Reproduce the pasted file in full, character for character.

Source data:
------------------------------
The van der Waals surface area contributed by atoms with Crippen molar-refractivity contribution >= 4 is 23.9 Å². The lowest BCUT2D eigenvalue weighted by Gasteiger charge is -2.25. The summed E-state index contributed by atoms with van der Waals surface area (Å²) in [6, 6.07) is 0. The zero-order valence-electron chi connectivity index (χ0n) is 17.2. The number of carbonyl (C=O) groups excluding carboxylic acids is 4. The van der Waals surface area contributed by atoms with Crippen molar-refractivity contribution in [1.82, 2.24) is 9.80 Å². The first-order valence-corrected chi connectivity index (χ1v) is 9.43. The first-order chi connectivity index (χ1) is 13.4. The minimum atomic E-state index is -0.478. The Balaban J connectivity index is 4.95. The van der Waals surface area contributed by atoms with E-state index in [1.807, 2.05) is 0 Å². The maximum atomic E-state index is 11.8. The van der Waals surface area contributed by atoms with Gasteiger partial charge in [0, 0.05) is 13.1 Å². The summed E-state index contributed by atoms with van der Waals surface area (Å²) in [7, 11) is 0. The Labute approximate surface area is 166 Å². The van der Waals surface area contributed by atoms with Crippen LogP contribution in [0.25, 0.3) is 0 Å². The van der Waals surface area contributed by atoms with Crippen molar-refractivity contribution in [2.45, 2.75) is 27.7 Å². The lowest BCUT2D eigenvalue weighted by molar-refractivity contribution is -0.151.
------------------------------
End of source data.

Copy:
The van der Waals surface area contributed by atoms with Crippen molar-refractivity contribution >= 4 is 23.9 Å². The lowest BCUT2D eigenvalue weighted by Gasteiger charge is -2.25. The summed E-state index contributed by atoms with van der Waals surface area (Å²) in [6, 6.07) is 0. The zero-order valence-electron chi connectivity index (χ0n) is 17.2. The number of carbonyl (C=O) groups excluding carboxylic acids is 4. The van der Waals surface area contributed by atoms with Crippen molar-refractivity contribution in [1.82, 2.24) is 9.80 Å². The first-order valence-corrected chi connectivity index (χ1v) is 9.43. The first-order chi connectivity index (χ1) is 13.4. The minimum atomic E-state index is -0.478. The Balaban J connectivity index is 4.95. The van der Waals surface area contributed by atoms with E-state index in [1.807, 2.05) is 0 Å². The maximum atomic E-state index is 11.8. The van der Waals surface area contributed by atoms with Gasteiger partial charge in [0, 0.05) is 13.1 Å². The summed E-state index contributed by atoms with van der Waals surface area (Å²) in [7, 11) is 0. The Labute approximate surface area is 166 Å². The van der Waals surface area contributed by atoms with Crippen LogP contribution in [0.25, 0.3) is 0 Å². The van der Waals surface area contributed by atoms with Crippen molar-refractivity contribution in [2.45, 2.75) is 27.7 Å². The lowest BCUT2D eigenvalue weighted by molar-refractivity contribution is -0.151.